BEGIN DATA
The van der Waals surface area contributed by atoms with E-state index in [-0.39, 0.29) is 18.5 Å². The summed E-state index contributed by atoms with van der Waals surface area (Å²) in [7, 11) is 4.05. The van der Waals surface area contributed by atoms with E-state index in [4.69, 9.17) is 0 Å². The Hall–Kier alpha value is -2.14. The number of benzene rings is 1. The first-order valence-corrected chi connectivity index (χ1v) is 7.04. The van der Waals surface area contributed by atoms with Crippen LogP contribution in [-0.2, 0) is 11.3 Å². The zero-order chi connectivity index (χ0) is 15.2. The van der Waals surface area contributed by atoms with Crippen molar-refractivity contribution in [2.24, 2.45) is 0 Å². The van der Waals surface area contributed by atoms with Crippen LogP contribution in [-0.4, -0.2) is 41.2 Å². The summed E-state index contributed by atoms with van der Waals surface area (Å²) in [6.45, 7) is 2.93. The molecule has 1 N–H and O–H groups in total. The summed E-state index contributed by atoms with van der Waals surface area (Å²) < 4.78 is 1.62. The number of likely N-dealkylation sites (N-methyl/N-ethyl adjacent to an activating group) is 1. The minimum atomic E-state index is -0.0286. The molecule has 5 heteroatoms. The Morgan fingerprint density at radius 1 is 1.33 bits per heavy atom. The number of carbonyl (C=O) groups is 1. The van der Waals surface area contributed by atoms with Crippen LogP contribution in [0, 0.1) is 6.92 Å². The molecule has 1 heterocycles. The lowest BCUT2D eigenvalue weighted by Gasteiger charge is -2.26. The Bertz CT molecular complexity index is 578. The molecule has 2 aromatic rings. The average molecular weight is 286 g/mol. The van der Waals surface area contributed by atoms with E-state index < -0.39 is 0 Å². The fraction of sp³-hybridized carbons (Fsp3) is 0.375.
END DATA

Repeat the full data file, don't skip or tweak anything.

The van der Waals surface area contributed by atoms with E-state index in [-0.39, 0.29) is 18.5 Å². The summed E-state index contributed by atoms with van der Waals surface area (Å²) in [7, 11) is 4.05. The van der Waals surface area contributed by atoms with E-state index in [4.69, 9.17) is 0 Å². The Hall–Kier alpha value is -2.14. The number of benzene rings is 1. The first-order valence-corrected chi connectivity index (χ1v) is 7.04. The van der Waals surface area contributed by atoms with Crippen LogP contribution in [-0.2, 0) is 11.3 Å². The zero-order chi connectivity index (χ0) is 15.2. The van der Waals surface area contributed by atoms with Crippen molar-refractivity contribution in [2.24, 2.45) is 0 Å². The van der Waals surface area contributed by atoms with Crippen LogP contribution in [-0.4, -0.2) is 41.2 Å². The summed E-state index contributed by atoms with van der Waals surface area (Å²) in [6.45, 7) is 2.93. The molecule has 1 N–H and O–H groups in total. The summed E-state index contributed by atoms with van der Waals surface area (Å²) < 4.78 is 1.62. The number of likely N-dealkylation sites (N-methyl/N-ethyl adjacent to an activating group) is 1. The minimum atomic E-state index is -0.0286. The molecule has 5 heteroatoms. The Morgan fingerprint density at radius 1 is 1.33 bits per heavy atom. The number of carbonyl (C=O) groups is 1. The van der Waals surface area contributed by atoms with Crippen LogP contribution in [0, 0.1) is 6.92 Å². The molecule has 1 heterocycles. The lowest BCUT2D eigenvalue weighted by Gasteiger charge is -2.26. The Bertz CT molecular complexity index is 578. The molecule has 2 aromatic rings. The average molecular weight is 286 g/mol. The van der Waals surface area contributed by atoms with E-state index < -0.39 is 0 Å². The fraction of sp³-hybridized carbons (Fsp3) is 0.375.